So I thought it might be nice to feature a former pub building that has been rescued from its alternative latter-day use and returned to us as a pub. Here it is five years ago, which as far as I’m aware is what it’s looked like since it closed around the start of the 1990s (when it was called The Stick of Rock) and until it reopened earlier this year.
Figure 89. The Stick of Rock (Shoreditch E2), closed.
And here it is earlier this month, with the original name (presumably) revealed and those ugly roller shutters removed, but otherwise much the same.
So this post isn’t about my usual topics, it’s more of an announcement that my London Pubology website is now up and live, so do feel free to visit it. It’s a fairly straightforward (and rather dry) list-based site which started as a way to present my pub photos. That was of course, also the genesis of this blog, but pubology.co.uk is less concerned with context than with information, really. It’s my pub database essentially.
I should clarify that it is not intended in any way to compete with or replace Kevan’s excellent Pubs History (Dead Pubs) website. I have used that site for research purposes and linked to it wherever possible; it is still the best source for historical census and directory information about pubs across the South-East of England (the notes and sources for my information are a rather late addition to my own work which I’m still adding). Instead, what I’m trying to build up is a list of all drinking establishments past and present, plotted carefully on a map of London, with links to sources and resources, and of course a photo if I have one. In this sense, it’s very much a work in progress, and so far I have only put up a smallish number of postcode areas (for that is how it is organised), and even those still require much work.
What I am keen to try to figure out, though — and this is where my readers can help — is what kind of use it can be. I want it to be useful to people, so I’d really appreciate suggestions for improvements or changes. I have my own ideas of course, and I am working with Kake from Randomness Guide to London (who has been invaluable in getting this site actually made) to improve it all the time. But it would still be really helpful to be able to get some ideas about things that could be changed to make it more accessible, to give it wider value.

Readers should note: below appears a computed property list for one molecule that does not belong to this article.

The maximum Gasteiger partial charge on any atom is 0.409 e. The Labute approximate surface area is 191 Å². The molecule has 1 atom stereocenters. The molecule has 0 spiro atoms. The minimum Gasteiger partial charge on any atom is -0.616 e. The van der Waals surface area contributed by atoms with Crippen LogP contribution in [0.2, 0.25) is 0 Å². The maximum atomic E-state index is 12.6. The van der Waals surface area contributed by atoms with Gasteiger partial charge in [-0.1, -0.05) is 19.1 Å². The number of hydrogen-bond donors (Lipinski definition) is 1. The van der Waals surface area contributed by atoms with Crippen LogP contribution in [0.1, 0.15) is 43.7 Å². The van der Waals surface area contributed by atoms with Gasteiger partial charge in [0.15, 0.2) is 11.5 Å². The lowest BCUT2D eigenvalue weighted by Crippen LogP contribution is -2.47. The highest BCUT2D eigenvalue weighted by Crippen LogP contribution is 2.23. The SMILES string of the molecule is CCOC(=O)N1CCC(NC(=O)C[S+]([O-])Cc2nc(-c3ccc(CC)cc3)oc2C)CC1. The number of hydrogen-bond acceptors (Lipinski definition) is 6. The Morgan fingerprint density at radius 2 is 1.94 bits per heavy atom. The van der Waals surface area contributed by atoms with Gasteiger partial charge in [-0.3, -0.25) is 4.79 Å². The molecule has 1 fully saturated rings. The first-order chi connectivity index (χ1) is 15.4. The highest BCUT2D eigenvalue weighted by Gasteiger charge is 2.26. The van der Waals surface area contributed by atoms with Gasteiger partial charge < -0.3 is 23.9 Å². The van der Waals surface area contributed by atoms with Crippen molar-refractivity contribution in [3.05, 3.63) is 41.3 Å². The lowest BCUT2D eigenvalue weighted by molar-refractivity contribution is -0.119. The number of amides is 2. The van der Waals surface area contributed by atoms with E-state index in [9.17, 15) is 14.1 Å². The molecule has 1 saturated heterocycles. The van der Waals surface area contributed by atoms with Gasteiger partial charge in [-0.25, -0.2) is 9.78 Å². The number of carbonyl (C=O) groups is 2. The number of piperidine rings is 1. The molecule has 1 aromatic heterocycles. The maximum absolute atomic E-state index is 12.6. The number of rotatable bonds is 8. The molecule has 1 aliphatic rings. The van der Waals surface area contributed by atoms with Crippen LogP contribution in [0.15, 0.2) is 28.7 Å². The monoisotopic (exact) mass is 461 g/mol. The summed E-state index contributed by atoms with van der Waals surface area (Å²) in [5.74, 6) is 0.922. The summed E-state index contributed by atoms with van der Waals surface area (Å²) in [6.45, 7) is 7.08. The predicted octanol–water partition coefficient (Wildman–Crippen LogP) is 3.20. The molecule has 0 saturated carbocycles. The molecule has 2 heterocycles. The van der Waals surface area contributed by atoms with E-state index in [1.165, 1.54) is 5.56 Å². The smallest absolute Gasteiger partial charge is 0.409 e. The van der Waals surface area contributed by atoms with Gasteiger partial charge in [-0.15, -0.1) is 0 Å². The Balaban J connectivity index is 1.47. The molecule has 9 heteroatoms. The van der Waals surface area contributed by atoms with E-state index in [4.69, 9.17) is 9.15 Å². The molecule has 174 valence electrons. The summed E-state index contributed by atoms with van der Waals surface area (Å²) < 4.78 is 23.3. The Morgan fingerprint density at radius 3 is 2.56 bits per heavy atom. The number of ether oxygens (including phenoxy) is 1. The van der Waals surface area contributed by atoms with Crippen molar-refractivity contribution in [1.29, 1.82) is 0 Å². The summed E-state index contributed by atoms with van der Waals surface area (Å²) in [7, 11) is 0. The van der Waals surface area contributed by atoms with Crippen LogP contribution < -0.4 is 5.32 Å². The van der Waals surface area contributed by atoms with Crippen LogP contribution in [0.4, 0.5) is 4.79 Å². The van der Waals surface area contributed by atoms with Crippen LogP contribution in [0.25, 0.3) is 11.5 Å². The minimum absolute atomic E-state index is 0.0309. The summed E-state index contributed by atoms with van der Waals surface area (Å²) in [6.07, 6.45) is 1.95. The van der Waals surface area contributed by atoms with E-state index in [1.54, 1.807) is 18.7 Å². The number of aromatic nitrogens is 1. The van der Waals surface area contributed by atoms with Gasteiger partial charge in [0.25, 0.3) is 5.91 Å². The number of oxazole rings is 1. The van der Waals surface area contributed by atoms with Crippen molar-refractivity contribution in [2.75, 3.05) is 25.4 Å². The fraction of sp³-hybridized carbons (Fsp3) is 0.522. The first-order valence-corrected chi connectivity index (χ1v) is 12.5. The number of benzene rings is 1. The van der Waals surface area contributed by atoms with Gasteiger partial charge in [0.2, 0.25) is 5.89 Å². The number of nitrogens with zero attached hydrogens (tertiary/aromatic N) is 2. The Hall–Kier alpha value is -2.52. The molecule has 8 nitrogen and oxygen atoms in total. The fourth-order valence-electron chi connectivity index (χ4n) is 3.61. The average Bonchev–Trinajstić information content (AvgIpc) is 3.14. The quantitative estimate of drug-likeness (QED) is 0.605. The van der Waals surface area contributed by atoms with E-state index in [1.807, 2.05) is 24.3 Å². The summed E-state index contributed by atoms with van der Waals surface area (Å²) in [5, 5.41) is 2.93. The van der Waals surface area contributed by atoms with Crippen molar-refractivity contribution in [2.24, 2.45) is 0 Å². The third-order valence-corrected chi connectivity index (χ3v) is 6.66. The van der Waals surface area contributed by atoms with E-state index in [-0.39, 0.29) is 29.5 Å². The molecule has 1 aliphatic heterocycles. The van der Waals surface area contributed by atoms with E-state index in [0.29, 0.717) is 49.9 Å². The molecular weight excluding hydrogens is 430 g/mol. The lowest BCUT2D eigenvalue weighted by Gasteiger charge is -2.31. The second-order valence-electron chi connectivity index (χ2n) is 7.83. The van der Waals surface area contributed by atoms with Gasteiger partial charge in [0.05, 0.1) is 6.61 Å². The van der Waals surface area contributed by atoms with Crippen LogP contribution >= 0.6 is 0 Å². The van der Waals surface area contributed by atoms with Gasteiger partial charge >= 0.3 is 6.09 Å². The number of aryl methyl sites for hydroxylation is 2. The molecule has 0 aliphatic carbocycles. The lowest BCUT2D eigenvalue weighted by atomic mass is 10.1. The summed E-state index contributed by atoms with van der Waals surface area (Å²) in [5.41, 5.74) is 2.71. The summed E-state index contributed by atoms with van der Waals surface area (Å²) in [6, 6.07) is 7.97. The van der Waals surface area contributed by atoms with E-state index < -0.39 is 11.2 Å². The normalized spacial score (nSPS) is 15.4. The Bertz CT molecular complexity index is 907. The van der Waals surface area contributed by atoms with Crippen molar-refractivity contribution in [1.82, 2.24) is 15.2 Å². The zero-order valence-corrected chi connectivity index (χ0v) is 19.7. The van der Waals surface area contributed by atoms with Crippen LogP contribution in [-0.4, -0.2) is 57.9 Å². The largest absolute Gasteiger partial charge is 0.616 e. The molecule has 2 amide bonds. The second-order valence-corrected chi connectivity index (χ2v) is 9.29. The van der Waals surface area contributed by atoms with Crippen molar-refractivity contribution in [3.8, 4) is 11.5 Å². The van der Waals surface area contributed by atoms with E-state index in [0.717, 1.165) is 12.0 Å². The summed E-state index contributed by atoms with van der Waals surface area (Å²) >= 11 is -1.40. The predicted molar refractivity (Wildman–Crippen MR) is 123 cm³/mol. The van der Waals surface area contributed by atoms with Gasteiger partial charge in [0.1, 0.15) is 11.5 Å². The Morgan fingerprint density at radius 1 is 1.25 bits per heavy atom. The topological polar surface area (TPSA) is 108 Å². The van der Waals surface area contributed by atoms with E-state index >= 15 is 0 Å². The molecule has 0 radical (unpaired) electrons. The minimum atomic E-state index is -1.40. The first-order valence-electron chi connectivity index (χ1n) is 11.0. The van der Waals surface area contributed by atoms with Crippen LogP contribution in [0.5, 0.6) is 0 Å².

In the meantime, there it is. Do have a look
Moving swiftly along as ever, let’s return to the Monopoly board (UK edition). This is the only property on the board named for a single building, and that building is, thankfully for our purposes, a pub. Or perhaps rather an “inn”. Though there’s nothing especially precise about any of the terms used for drinking places, it is one of the oldest and represents an establishment that serviced travellers with food and lodgings,1 which the Angel once did.
Figure 88. The Angel Inn (Islington N1), now closed.
Of course, nowadays it’s neither pub nor inn and offers none of those functions: it’s a bank. There’s a plaque commemorating its inclusion on the canonical Monopoly board, but there’s nothing to indicate its former use (aside from the existence next door of a Wetherspoon’s pub, opened in 1998 and opportunistically named The Angel after its predecessor). Before it was a bank, it was a restaurant. It hasn’t been a pub since around 1921, when it was sold by the brewers Truman Hanbury Buxton to Lyons, who promptly reopened it as the Angel Cafe Restaurant.2 Which means it wasn’t even a pub when the Monopoly board was set.
So what’s the reason for its prominence, giving its name as it does not only to a tube station, and by extension an area of London, but also to a (fairly cheap) property on Monopoly?